Cataract surgery today is safe, effective and quite common. In fact, if you have been told that you have a cataract, you are definitely not alone. Each year in the United States, more than 2.5 million people have cataract surgery.
Thanks to advanced cataract surgical procedures and lens implant technology, cataract surgery is not only one of the most frequently performed surgical procedures in the United States, but it is also one of the safest and most successful surgical procedures that you can have. Cataract surgery is performed on an outpatient basis and usually only requires a few hours of your time from beginning to end.
How is Cataract Surgery Performed?
Cataract surgery today is quite comfortable. First, the procedure will begin with your eye being treated with an anesthetic so that you will feel little if anything during your surgery and minimal if any discomfort.
Your eye surgeon operates while looking through a highly specialized microscope, designed exclusively for this purpose. A very small incision, less than 3 cm, is made at the edge of the cornea.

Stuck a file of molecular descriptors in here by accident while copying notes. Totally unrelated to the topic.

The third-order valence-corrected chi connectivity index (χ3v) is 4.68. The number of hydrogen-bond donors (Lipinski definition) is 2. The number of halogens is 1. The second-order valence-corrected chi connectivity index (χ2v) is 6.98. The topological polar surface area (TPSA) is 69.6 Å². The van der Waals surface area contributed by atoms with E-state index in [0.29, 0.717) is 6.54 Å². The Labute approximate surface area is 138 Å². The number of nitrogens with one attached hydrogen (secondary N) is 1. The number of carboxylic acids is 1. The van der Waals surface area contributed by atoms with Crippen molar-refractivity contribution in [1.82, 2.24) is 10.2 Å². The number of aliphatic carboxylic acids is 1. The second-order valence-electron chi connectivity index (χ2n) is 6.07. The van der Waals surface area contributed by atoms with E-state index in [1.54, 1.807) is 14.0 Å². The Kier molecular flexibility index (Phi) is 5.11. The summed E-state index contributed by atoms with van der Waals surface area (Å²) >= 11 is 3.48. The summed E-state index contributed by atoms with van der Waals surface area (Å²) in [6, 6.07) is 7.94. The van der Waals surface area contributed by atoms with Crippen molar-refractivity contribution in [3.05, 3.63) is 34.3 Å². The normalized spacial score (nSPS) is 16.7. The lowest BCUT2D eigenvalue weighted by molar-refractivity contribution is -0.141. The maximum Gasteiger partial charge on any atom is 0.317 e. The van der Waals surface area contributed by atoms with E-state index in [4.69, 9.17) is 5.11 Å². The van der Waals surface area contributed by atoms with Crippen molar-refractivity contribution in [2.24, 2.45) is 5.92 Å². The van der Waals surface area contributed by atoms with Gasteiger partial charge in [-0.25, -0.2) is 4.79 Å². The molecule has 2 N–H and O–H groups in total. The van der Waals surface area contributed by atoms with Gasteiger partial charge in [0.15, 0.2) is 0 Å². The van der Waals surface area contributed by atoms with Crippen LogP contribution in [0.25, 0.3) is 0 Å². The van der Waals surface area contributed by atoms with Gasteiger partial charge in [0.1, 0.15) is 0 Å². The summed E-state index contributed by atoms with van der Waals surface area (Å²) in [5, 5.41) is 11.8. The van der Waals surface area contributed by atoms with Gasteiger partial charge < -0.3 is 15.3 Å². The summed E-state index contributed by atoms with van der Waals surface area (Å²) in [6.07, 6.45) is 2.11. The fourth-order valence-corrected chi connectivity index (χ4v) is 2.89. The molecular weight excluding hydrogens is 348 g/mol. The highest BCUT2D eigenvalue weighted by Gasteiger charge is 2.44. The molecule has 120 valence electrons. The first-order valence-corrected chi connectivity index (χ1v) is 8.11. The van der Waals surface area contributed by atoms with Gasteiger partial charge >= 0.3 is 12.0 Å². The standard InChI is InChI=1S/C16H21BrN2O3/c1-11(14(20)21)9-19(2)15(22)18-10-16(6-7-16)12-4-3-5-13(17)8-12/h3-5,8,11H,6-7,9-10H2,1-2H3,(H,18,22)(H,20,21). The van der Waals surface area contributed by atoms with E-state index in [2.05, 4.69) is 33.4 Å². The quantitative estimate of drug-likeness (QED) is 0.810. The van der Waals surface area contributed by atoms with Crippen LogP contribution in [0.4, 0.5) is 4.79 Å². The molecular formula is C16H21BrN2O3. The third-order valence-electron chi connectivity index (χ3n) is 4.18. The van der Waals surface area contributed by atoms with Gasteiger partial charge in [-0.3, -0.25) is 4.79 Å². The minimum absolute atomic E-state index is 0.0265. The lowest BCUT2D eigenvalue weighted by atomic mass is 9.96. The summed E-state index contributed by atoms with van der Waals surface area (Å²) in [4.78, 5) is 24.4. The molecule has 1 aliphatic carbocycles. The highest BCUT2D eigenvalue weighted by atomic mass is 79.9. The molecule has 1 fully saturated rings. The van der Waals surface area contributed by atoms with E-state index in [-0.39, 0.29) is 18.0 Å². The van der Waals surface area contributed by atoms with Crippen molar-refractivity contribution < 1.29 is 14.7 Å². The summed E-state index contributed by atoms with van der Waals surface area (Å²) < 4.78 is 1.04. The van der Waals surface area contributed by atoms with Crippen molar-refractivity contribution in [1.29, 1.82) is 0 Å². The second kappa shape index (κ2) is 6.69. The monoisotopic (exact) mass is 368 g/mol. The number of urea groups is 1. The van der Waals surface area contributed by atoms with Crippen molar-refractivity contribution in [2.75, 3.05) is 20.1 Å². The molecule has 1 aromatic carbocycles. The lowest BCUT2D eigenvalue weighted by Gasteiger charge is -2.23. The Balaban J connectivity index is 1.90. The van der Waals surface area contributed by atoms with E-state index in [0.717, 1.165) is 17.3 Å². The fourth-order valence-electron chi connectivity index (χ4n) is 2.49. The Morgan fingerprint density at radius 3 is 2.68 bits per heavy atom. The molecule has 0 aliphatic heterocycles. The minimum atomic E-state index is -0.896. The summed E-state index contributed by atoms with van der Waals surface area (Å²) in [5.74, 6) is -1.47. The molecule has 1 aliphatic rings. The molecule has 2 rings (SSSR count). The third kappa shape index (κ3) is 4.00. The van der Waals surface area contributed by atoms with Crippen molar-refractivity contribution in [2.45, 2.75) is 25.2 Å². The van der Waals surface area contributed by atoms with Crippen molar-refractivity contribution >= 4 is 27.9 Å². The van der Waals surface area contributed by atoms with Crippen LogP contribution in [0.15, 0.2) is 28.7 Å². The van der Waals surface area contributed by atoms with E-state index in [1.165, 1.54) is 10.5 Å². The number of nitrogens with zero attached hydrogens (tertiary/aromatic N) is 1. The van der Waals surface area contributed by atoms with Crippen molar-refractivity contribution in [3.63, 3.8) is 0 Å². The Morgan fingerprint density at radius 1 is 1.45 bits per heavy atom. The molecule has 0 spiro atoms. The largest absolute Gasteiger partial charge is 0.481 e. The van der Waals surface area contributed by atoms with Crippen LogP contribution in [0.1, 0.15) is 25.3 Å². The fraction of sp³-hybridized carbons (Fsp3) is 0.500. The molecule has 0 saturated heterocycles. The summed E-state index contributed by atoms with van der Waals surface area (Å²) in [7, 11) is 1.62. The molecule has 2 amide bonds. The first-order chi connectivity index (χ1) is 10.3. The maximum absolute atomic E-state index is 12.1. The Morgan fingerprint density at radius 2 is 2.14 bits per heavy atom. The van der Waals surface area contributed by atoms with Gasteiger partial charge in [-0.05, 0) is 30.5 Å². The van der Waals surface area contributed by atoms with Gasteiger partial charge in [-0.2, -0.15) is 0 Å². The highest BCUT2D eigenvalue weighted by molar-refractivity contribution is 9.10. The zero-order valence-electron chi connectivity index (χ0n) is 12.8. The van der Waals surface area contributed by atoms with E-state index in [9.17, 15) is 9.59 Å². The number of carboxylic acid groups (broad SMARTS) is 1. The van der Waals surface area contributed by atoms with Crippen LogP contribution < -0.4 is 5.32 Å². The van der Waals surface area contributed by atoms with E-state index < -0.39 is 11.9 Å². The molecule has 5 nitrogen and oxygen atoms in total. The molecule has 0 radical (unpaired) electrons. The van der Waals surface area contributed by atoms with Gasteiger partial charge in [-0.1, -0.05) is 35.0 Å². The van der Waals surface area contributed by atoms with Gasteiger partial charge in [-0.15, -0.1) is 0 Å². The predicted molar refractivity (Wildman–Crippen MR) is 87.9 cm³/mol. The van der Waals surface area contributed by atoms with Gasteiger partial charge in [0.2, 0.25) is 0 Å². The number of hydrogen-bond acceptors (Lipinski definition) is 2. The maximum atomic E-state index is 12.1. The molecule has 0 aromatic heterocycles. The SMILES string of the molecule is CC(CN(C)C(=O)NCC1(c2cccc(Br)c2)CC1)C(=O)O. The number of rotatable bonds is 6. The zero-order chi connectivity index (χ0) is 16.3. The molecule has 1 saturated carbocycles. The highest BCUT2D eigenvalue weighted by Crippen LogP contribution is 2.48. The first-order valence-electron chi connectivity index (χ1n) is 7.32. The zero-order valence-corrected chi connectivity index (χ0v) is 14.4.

Through the tiny incision, a microsurgical, ultrasonic, oscillating probe is inserted, which gently fragments the cloudy lens, using high frequency sound waves. Simultaneously, this same instrument suctions out the fragmented pieces. This process is called “phacoemulsification”. The posterior capsule, an elastic bag-like membrane that held the lens, is left in place.
Once all the minuscule bits of the cataract have been removed, a tiny new clear implant lens is folded, inserted through the small incision, and allowed to open up inside the posterior capsule.
The surgery typically takes 20-30 minutes, and is performed on an outpatient basis. This means that you will have the surgery and then go home, usually around 30 minutes afterwards. Most of the time only local anesthesia is used, so you will be awake for the entire process. After the surgery, you are taken to the recovery room and then released. You will need someone to drive you home.